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Tapestries After - The Metropolitan Museum of Art

Tapestries After - The Metropolitan Museum of Art

Tapestries After - The Metropolitan Museum of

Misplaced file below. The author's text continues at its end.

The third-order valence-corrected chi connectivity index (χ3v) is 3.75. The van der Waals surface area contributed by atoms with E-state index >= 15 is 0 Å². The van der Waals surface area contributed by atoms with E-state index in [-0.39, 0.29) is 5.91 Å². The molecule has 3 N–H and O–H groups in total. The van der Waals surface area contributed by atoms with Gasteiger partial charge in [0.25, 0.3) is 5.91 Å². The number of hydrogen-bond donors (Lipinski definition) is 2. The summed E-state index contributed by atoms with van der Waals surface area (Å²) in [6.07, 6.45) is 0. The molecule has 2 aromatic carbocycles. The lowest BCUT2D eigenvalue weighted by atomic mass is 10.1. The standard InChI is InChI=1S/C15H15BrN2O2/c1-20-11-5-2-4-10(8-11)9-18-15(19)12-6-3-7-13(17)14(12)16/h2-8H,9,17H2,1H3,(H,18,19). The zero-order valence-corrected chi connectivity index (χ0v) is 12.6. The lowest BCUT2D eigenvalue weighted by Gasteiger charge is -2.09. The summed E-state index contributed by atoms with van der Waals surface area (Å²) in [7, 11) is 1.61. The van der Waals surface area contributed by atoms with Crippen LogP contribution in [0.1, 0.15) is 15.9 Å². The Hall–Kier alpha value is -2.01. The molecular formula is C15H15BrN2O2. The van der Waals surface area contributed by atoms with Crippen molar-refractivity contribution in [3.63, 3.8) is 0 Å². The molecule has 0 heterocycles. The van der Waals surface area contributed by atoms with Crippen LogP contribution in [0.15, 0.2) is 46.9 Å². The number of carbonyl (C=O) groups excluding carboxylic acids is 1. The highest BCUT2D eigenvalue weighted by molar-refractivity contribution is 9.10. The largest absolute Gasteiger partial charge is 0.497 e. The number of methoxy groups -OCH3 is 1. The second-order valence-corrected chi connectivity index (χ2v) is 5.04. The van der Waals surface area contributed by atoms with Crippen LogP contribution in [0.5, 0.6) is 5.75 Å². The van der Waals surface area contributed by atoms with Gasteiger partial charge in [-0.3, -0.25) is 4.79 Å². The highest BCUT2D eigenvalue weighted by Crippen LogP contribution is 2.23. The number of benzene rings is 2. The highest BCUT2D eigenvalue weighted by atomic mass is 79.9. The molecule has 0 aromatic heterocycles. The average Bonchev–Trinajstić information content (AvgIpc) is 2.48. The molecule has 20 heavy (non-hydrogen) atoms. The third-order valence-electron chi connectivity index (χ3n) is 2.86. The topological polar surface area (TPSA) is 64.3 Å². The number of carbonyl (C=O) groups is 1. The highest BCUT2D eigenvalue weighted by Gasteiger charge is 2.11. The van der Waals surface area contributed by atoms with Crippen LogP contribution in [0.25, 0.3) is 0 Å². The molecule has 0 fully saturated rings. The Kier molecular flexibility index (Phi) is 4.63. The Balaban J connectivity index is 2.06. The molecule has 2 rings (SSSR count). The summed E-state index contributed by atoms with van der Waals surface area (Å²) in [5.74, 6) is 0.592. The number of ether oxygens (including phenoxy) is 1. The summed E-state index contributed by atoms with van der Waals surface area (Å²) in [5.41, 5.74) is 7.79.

The Fragments d'Opera: A Series of Beauvais Tapestries After Boucher EDITH A. STANDEN Consultant, Department of European Sculpture and Decorative Arts, The Metropolitan Museum of Art FRANCOIS BOUCHER is recorded in 1748 as being in the process of making "deux tableaux de chevalet, sujets tires des Opera; et leurs copies en grand re- touchees de sa main, sur lesquelles seront executes deux pieces de tapisseries pour la Meutte [sic]."' The tapestries were certainly to have been made at the Gobelins manufactory, as the stipulation that the artist should provide easel paintings and large copies (cartoons) is in accordance with the procedure set up by the Directeur des Batiments, Le Normant de Tournehem, in 1748 for "tableaux destines a etre executes en tapisserie dans la manufacture des Gobelins,"2 but no such tapestries after Boucher are known to have been woven there; when paintings by him were first reproduced at the Gobelins in 1752, they were the Lever du Soleil and the Coucher du Soleil, with no indication that they represented scenes from an opera. Both these paintings were hung in Mme de Pompadour's chateau, Bellevue, and are now in the Wallace Collection, but the tapestries, also her property and only woven once, are not known to have survived; she returned them to the manufactory in 1761 and they are last heard of in 1768, when Jacques Neilson, head of a Gobelins workshop, was able to sell them-as he did so many other tapestries-to an Englishman.3 Boucher was given a studio at the Gobelins to make these large paintings, but he was not yet officially attached to the Gobelins manufactory, and his work for Beauvais continued for some years more. It was in 1751, in fact, that he and Jean-Baptiste Oudry, the director of Beauvais in partnership with Nicolas Besniers, submitted a proposal for two new tapestry series. Their memorandum begins: "Les ? The Metropolitan Museum of Art 1986 METROPOLITAN MUSEUM JOURNAL 21 sieurs Boucher et Oudry, tous deux peintres de l'Academie de Peinture, et chacun fort habile dans leur genre, proposent de faire des tableaux pour executer en tapisserie." Boucher suggested eight sub- jects from the story of Rinaldo and Armida, de- scribed in some detail, and Oudry listed twelve "Combats de differents animaux."4 Boucher's proposal is rather surprising. Between 1733 and 1741, Charles-Antoine Coypel had de- signed three tapestries for the Gobelins of this very subject, of which examples were woven until the last 1. Maurice Fenaille, Etat general des tapisseries de la Manufacture des Gobelins (Paris, 1903-23) IV, p. 174. La Muette was a royal hunting lodge outside Paris, greatly enlarged by Louis XV for housing his mistresses. The singular form "Opera" is perhaps used because opera is the plural of the Latin opus. The operas are named in other documents as the Fetes venitiennes (by Antoine Danchet and Andre Campra) and the Fetes de Thalie (by J. de Le Font and Jean-Joseph Mouret) (Alexandre Ananoff, Franfois Boucher [Lausanne/Paris, 1976] I, biographical entries nos. 318, 320, 321). 2. Edith A. Standen, "Some Notes on the Cartoons Used at the Gobelins and Beauvais Tapestry Manufactories in the Eighteenth Century,"J. Paul Getty MuseumJournal 4 (1977) p. 25. 3. Fenaille, Gobelins, IV, pp. 183, 393. A document of 1754 says that these tapestries were more expensive than any others because of the number of figures in them and their "chaine plus fine, ce qui augmente la main d'oeuvre" (Chiara Briganti, "Do- cuments sur les arts a la cour de Parme au XVIIIe sikcle," An- tologia di Belle Arti 4 [1977] p. 381). 4. Jules Guiffrey, "Modeles et bordures de tapisseries des XVIIe et XVIIIe siecles: Documents communiques par M. F. Engerand," Nouvelles Archives de l'Art Franfais, 3rd ser., 12 (1896) p. 146. The works by Oudry related to this project have been published by Hal N. Opperman, "Oudry aux Gobelins," Revue de l'Art 22 (1973) pp. 59-64; Grand Palais, Paris, J.-B. Oudry, exh. cat. (1982) nos. 70-73. 123 The Metropolitan Museum of Art is collaborating with JSTOR to digitize, preserve, and extend access to Metropolitan Museum Journal ® www.jstor.org

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